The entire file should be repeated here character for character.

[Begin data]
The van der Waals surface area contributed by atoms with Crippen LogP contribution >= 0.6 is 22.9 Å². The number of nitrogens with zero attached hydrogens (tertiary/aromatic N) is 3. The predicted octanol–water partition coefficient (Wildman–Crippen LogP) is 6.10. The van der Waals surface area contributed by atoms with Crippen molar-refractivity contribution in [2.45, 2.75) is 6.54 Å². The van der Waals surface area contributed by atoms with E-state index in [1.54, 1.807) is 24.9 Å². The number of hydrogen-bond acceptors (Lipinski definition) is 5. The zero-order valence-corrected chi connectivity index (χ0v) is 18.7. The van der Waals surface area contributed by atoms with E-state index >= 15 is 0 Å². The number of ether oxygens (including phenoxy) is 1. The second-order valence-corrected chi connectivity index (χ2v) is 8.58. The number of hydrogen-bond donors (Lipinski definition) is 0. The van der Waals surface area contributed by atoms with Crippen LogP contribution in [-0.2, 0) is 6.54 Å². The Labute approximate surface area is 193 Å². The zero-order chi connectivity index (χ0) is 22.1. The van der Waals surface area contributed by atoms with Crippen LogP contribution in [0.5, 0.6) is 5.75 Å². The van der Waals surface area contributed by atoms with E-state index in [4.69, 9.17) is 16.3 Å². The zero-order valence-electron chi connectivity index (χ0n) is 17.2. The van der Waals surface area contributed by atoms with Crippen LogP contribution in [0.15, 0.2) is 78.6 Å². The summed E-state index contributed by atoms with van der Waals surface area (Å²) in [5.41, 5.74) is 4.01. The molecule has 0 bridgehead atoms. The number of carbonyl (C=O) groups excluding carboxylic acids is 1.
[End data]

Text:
The van der Waals surface area contributed by atoms with Crippen LogP contribution >= 0.6 is 22.9 Å². The number of nitrogens with zero attached hydrogens (tertiary/aromatic N) is 3. The predicted octanol–water partition coefficient (Wildman–Crippen LogP) is 6.10. The van der Waals surface area contributed by atoms with Crippen molar-refractivity contribution in [2.45, 2.75) is 6.54 Å². The van der Waals surface area contributed by atoms with E-state index in [1.54, 1.807) is 24.9 Å². The number of hydrogen-bond acceptors (Lipinski definition) is 5. The zero-order valence-corrected chi connectivity index (χ0v) is 18.7. The van der Waals surface area contributed by atoms with E-state index >= 15 is 0 Å². The number of ether oxygens (including phenoxy) is 1. The second-order valence-corrected chi connectivity index (χ2v) is 8.58. The number of hydrogen-bond donors (Lipinski definition) is 0. The van der Waals surface area contributed by atoms with Crippen LogP contribution in [-0.2, 0) is 6.54 Å². The Labute approximate surface area is 193 Å². The zero-order chi connectivity index (χ0) is 22.1. The van der Waals surface area contributed by atoms with Crippen LogP contribution in [0.5, 0.6) is 5.75 Å². The van der Waals surface area contributed by atoms with E-state index in [4.69, 9.17) is 16.3 Å². The zero-order valence-electron chi connectivity index (χ0n) is 17.2. The van der Waals surface area contributed by atoms with Crippen LogP contribution in [0.15, 0.2) is 78.6 Å². The summed E-state index contributed by atoms with van der Waals surface area (Å²) in [5.41, 5.74) is 4.01. The molecule has 0 bridgehead atoms. The number of carbonyl (C=O) groups excluding carboxylic acids is 1.